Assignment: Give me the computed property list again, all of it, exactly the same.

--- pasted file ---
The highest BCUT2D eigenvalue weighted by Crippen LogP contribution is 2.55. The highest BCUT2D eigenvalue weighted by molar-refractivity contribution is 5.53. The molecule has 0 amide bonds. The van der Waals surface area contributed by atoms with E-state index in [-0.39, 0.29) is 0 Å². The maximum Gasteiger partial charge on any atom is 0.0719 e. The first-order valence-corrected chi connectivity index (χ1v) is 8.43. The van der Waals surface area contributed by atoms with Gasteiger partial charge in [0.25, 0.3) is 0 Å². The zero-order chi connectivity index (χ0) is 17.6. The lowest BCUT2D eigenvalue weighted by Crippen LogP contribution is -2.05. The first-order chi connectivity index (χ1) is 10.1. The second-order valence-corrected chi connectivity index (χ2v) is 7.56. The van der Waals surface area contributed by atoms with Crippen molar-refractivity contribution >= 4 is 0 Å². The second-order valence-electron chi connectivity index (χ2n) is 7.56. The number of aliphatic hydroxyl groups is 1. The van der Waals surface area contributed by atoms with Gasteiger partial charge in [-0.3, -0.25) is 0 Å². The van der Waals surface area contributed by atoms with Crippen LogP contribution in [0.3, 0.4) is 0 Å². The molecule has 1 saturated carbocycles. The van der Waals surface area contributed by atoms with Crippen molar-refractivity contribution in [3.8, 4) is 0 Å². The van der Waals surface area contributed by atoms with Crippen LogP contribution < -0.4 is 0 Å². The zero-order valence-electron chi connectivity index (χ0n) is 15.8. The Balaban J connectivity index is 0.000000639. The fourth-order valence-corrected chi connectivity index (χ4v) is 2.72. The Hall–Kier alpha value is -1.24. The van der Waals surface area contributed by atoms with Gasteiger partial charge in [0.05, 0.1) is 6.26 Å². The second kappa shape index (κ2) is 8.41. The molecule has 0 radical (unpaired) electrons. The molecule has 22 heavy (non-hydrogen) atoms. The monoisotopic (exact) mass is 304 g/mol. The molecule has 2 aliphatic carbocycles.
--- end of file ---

The highest BCUT2D eigenvalue weighted by Crippen LogP contribution is 2.55. The highest BCUT2D eigenvalue weighted by molar-refractivity contribution is 5.53. The molecule has 0 amide bonds. The van der Waals surface area contributed by atoms with E-state index in [-0.39, 0.29) is 0 Å². The maximum Gasteiger partial charge on any atom is 0.0719 e. The first-order valence-corrected chi connectivity index (χ1v) is 8.43. The van der Waals surface area contributed by atoms with Gasteiger partial charge in [0.25, 0.3) is 0 Å². The zero-order chi connectivity index (χ0) is 17.6. The lowest BCUT2D eigenvalue weighted by Crippen LogP contribution is -2.05. The first-order chi connectivity index (χ1) is 10.1. The second-order valence-corrected chi connectivity index (χ2v) is 7.56. The van der Waals surface area contributed by atoms with Crippen molar-refractivity contribution >= 4 is 0 Å². The second-order valence-electron chi connectivity index (χ2n) is 7.56. The number of aliphatic hydroxyl groups is 1. The van der Waals surface area contributed by atoms with Gasteiger partial charge in [-0.3, -0.25) is 0 Å². The van der Waals surface area contributed by atoms with Crippen LogP contribution in [0.3, 0.4) is 0 Å². The molecule has 1 saturated carbocycles. The van der Waals surface area contributed by atoms with Crippen molar-refractivity contribution in [3.8, 4) is 0 Å². The van der Waals surface area contributed by atoms with Crippen LogP contribution < -0.4 is 0 Å². The zero-order valence-electron chi connectivity index (χ0n) is 15.8. The Balaban J connectivity index is 0.000000639. The fourth-order valence-corrected chi connectivity index (χ4v) is 2.72. The Hall–Kier alpha value is -1.24. The van der Waals surface area contributed by atoms with Gasteiger partial charge in [0.05, 0.1) is 6.26 Å². The second kappa shape index (κ2) is 8.41. The molecule has 0 radical (unpaired) electrons. The molecule has 22 heavy (non-hydrogen) atoms. The monoisotopic (exact) mass is 304 g/mol. The molecule has 2 aliphatic carbocycles.